If you want to become a decent climber, you need finger strength. Even though many people focus on training their fingers way too early in their climbing career, and fingers that give out are typically a sign of bad technique in beginners. But at some point, your fingers will become a limiting factor. You need to keep practicing, and then you will extend the time you can spend climbing without fingers giving out. There are good techniques to help reduce the force on your fingers, like climbing with extended arms and maintaining proper hip position. For more information about this, read here. Generally, in terms of endurance, multi-pitch rock climbing needs more endurance than sports climbing and sports climbing needs more endurance than bouldering.
No matter what you do, at some grade rock climbing routes and boulder problems need a strong grip. The easiest thing you can do to increase endurance is to climb often and train things like traversing. You can also do hangboard training, see my article about a quick DIY hangboard setup for your home, and use grip strengtheners.
Strength: A limit for power moves and if you lack technique
Most easy climbing routes like a US 5.5, 5.6 or V0 boulders don’t really need a lot of strength. If you can climb a household ladder, you’re probably strong enough. And most boulder and climbing gyms have a lot of routes of these grades as a lot of people are beginners. It can help to train pull-ups to improve faster, but if you continually fail to climb these routes because of strength, it’s probably your technique that lacks. If you’re a regular person to train pull-ups, you shouldn’t have difficulties to reach 5.8 or 5.9 or 5a, 5b in french grading.
Climbing definitely needs upper body strength, and even though you have to practice leg technique and proper core and footwork are super crucial, at some point, the upper body will become a factor. But not like you think, there are almost zero bodybuilders or powerlifter type of climbers. Instead, you need muscles that can hold you statically for long periods of time and then quickly and swiftly explode for dynamic moves. That’s why most professional rock climbers have very low levels of body fat. The technique is key, though, and if you see youngsters climbing hard problems faster and better than you, it’s almost safe to assume that they master the technique better. If you know how to mechanically approach a problem and use the body resources you have perfectly, strength will play a lesser role.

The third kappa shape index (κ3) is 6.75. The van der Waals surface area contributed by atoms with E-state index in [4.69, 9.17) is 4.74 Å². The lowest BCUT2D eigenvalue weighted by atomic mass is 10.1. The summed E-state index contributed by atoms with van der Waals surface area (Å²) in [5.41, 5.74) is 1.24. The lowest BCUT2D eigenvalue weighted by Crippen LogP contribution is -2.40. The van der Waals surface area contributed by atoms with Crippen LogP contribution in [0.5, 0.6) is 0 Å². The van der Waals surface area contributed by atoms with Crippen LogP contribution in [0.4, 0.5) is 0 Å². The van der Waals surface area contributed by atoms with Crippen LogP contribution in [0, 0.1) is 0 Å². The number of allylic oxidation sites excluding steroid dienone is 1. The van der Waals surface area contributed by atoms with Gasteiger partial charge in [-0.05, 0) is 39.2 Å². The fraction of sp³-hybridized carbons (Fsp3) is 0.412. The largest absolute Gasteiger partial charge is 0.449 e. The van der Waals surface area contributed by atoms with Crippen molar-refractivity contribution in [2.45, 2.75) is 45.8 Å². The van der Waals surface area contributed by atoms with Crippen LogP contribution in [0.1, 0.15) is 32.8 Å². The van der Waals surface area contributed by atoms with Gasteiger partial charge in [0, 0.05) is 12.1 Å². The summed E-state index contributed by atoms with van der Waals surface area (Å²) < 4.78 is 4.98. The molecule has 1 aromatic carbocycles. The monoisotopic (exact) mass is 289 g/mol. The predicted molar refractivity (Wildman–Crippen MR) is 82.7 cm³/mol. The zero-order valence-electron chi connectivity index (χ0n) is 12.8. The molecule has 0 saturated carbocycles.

On the other hand, if you have no technique, raw strength will limit you. Look how most beginners climb, especially if they are gym bros: No legwork, lots of pull-ups and they usually burn out after 2-3 routes with arm pump. It really pays to know how to grip a hold correct and when and if to use heel hooks and advanced moves like flags and turns.
Problem Solving + Creativity: Bouldering and Climbing is like a 3D puzzle for your body
The biggest muscle involved in rock climbing of any kind and bouldering is your brain. It’s the aspect I really love rock climbing for. I think it’s an amazing way to forget work and other things, as climbing needs immense focus and dedication. Granted that indoor rock climbing takes some of the puzzle aspects away, with its color-coded routes, but even here challenges for your brain arise. Finding the right body position and grip sequence can be really hard. And a lot of times you will feel yourself watching good climbers in awe, thinking, “why didn’t I come up with this solution?”. By the way, the solution to a rock climbing problem is called beta.
Outdoor climbing is where this puzzle becomes really interesting. There are usually tons of possible holds, and only every now and then do you see chalk marks. You really need to develop an eye for good holds, and it helps to go through the route mentally before you try. An easy trick is to “climb” a route some times mentally before you actually try it and then try to notice the difference between your mental climb and the reality. You will be surprised by how many different routes are once you’re doing them for real.
The harder a route is, or a problem in bouldering, the longer you need to solve it. Easy routes can be done onsight usually, but harder routes need some thought and practice. The process of learning a route with its intricacies is called projecting. Read more about correct “projecting of a route” here.
It’s an art that you need to practice too!
Technical Skills needed
Some types of rock climbing need more technical skills than others. The least technical discipline, by far is bouldering. You only need some shoes and know how to fall. In the gym, even falling is usually not a problem as the shock-absorbing ground is usually fine for fall heights up to 2-3 meter. If you don’t want to learn about knots and belaying and carabiners and have no money to spend on a harness, go bouldering indoors. Outdoor bouldering, however, needs a crash pad and some knowledge how to use it, plus you need someone to spot you, so that’s a bit more involved.